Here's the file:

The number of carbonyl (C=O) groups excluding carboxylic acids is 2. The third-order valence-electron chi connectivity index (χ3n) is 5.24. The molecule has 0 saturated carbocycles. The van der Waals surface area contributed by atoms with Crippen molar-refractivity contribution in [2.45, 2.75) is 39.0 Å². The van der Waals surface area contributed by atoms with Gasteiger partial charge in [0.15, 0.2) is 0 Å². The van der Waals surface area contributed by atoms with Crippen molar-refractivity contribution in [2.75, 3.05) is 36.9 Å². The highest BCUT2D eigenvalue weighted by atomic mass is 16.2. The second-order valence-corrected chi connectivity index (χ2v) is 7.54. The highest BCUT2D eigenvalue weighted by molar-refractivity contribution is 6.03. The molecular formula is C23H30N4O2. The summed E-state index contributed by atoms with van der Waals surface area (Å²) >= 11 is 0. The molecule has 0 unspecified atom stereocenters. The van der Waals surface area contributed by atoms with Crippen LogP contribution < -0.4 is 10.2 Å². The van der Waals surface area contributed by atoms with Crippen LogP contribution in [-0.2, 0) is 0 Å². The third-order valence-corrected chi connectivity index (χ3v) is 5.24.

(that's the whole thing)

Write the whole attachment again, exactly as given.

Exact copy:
The number of carbonyl (C=O) groups excluding carboxylic acids is 2. The third-order valence-electron chi connectivity index (χ3n) is 5.24. The molecule has 0 saturated carbocycles. The van der Waals surface area contributed by atoms with Crippen molar-refractivity contribution in [2.45, 2.75) is 39.0 Å². The van der Waals surface area contributed by atoms with Gasteiger partial charge in [0.15, 0.2) is 0 Å². The van der Waals surface area contributed by atoms with Crippen molar-refractivity contribution in [2.75, 3.05) is 36.9 Å². The highest BCUT2D eigenvalue weighted by atomic mass is 16.2. The second-order valence-corrected chi connectivity index (χ2v) is 7.54. The highest BCUT2D eigenvalue weighted by molar-refractivity contribution is 6.03. The molecular formula is C23H30N4O2. The summed E-state index contributed by atoms with van der Waals surface area (Å²) >= 11 is 0. The molecule has 0 unspecified atom stereocenters. The van der Waals surface area contributed by atoms with Crippen LogP contribution < -0.4 is 10.2 Å². The van der Waals surface area contributed by atoms with Crippen LogP contribution in [-0.2, 0) is 0 Å². The third-order valence-corrected chi connectivity index (χ3v) is 5.24.